British clothes retailer Fatface has infuriated some customers by telling them “an unauthorised third party” gained access to systems holding their data earlier this year, and then asking them to keep news of the blunder to themselves.
Several people wrote into The Register to let us know about the personal data leak, with reader Terry saying: “You will notice the Fatface email is marked as confidential. This annoyed me.”
Chief exec Liz Evans wrote in an email titled “Strictly private and confidential – Notice of security incident” sent to users yesterday:
Please do keep this email and the information included within it strictly private and confidential.
On 17 January 2021, FatFace identified some suspicious activity within its IT systems. We immediately launched an investigation… [and] determined that an unauthorised third party had gained access to certain systems operated by us during a limited period of time earlier the same month….
Some of your personal data may have been involved in the incident. This could include some or all of the below listed categories of information relating to you.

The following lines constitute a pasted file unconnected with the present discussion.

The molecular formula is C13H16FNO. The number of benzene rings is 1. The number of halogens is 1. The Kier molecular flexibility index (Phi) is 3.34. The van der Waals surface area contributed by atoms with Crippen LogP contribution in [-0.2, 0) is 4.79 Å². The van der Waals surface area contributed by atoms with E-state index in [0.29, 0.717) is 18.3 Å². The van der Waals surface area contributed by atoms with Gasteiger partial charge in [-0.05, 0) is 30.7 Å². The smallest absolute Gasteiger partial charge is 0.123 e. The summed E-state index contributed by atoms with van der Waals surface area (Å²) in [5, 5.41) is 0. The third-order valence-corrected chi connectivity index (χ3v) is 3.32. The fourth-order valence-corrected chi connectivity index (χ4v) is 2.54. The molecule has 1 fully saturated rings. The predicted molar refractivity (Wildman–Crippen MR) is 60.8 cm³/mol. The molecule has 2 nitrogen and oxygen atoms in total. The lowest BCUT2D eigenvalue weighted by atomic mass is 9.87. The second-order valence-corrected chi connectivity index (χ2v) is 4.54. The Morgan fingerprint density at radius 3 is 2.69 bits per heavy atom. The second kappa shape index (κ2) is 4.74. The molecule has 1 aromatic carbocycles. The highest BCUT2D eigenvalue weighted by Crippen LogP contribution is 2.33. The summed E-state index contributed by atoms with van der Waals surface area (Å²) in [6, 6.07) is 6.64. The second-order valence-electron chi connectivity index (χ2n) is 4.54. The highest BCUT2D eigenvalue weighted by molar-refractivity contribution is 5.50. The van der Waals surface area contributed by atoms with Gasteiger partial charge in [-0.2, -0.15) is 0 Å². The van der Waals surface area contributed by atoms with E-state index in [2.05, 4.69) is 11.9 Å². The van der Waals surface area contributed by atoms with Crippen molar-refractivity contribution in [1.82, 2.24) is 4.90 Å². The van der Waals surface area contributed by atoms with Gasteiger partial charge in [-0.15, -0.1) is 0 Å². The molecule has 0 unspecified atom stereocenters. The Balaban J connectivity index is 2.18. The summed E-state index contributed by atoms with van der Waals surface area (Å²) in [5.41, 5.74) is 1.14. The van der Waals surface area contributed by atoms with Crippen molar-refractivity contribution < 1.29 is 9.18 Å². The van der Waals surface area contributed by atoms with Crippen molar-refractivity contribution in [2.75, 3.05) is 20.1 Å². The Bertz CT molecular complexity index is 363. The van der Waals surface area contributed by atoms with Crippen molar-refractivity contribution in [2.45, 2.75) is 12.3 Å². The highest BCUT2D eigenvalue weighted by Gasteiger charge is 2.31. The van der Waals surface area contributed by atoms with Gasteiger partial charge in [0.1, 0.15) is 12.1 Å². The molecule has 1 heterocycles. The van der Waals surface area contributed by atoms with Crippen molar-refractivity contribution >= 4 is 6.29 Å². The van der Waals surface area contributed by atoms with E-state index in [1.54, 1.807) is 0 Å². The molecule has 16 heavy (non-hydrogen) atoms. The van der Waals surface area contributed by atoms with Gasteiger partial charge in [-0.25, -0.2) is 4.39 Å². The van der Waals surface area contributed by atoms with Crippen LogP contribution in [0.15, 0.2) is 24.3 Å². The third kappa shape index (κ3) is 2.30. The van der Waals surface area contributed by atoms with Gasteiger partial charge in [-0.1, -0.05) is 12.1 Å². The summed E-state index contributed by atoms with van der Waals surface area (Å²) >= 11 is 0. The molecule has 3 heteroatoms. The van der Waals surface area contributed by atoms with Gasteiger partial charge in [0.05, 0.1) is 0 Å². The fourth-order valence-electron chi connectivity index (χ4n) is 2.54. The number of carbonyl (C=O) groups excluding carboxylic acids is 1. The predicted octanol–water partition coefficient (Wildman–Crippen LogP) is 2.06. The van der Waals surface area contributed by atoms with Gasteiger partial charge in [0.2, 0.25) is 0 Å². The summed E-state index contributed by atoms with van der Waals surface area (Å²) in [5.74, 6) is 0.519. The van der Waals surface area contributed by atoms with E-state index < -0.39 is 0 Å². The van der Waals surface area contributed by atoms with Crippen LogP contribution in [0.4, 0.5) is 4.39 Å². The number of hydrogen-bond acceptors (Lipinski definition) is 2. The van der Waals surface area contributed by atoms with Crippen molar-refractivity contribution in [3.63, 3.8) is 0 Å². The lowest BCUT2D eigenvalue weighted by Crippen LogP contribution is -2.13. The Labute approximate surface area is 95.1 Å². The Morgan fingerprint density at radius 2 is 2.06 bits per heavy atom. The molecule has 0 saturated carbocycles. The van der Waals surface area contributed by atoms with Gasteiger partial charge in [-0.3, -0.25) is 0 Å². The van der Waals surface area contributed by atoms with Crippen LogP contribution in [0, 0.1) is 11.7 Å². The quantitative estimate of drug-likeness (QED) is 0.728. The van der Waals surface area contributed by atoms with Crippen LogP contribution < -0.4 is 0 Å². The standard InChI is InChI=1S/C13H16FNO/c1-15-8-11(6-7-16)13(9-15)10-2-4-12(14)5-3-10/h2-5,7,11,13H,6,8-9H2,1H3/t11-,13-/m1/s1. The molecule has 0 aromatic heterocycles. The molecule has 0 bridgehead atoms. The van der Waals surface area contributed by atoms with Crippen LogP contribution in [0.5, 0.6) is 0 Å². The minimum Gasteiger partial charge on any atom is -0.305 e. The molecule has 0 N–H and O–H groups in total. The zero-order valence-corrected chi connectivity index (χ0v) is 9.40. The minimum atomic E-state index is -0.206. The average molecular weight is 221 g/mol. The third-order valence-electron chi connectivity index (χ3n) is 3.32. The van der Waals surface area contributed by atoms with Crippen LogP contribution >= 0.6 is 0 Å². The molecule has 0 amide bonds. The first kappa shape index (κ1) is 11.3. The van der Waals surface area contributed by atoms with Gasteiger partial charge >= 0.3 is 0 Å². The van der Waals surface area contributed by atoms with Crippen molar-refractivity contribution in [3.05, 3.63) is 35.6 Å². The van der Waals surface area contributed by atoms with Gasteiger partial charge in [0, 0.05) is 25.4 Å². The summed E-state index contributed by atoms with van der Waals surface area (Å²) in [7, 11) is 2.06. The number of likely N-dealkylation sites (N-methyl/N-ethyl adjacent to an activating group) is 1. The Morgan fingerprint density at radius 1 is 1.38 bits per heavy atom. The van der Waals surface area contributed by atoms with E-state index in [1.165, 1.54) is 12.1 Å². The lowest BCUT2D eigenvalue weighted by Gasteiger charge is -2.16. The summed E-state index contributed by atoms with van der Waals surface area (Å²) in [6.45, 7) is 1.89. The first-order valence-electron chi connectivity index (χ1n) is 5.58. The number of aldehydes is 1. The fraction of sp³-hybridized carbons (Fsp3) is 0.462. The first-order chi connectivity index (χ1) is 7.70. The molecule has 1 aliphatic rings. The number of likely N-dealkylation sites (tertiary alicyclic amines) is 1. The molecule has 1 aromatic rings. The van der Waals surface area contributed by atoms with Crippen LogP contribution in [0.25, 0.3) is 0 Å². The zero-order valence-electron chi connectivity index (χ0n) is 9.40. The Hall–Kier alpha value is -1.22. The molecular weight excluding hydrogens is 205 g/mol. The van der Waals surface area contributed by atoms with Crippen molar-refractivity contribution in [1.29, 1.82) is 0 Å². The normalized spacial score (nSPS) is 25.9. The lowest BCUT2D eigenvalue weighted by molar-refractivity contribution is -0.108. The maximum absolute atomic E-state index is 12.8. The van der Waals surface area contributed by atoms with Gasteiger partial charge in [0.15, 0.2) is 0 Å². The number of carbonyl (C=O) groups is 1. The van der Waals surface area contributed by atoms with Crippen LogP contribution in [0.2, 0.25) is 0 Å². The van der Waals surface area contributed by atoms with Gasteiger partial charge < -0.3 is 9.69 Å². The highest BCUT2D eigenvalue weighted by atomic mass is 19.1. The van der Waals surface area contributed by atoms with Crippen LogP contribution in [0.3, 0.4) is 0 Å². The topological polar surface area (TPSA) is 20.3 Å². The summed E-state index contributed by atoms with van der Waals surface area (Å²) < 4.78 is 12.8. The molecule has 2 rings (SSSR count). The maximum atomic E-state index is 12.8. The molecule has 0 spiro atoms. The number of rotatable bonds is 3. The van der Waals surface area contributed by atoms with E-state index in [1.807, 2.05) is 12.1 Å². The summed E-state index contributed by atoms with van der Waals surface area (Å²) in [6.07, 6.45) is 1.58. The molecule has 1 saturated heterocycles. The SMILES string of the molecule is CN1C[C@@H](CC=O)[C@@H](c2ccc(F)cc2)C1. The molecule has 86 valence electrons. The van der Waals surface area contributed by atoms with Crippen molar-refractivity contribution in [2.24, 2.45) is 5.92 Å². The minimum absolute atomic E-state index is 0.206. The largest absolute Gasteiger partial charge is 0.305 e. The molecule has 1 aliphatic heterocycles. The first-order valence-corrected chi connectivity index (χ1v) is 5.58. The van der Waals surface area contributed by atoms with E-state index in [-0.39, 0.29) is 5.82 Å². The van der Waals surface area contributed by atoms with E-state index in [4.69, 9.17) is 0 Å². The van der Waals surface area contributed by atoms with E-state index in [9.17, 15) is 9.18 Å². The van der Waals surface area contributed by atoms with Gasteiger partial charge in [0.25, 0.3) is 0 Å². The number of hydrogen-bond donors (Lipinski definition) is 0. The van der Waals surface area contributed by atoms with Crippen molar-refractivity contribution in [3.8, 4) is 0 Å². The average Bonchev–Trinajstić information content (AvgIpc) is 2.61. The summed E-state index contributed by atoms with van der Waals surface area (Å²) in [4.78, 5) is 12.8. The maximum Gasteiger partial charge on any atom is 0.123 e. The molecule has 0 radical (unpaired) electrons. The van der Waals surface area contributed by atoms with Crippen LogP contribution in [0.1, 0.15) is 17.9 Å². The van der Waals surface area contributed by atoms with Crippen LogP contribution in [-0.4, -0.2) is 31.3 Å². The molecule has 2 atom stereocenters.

- First name and surname.
- Email address.
- Address details.
- Partial payment card information by way of the last 4 digits and expiry date.
Please rest assured that full payment card information was not compromised. We have been working with the relevant authorities and external security experts to ensure a comprehensive response to the incident. In addition, we have notified the Information Commissioner’s Office in the UK and other law enforcement authorities of this incident.
We have taken various additional steps to further strengthen the security of our systems. Please rest assured that our systems are secure, our website remains fully operational and FatFace is a safe place to shop, both in store (when we can reopen our shops) and online.
Quite reasonably, customers quickly took to social media to ask where they could find “a public statement on your data breach,” why it had waited so long to inform customers, why the mail was marked “confidential” and whether it was genuine. All were directed to kindly “DM” the firm’s social media handler.
It also noted that it would be giving recipients “access to a complimentary Experian Identity Plus membership… purely out of an abundance of caution and not because we consider your data specifically to be at risk.”
It did not detail how many people had been affected. The firm has “200 stores across the UK and Ireland” – doing particularly well in seaside areas – and offers international shipping, although its website currently says this is unavailable.
I guess they don’t have to notify anyone now that the UK is out of the EU and doesn’t have to conform to GDPR rules…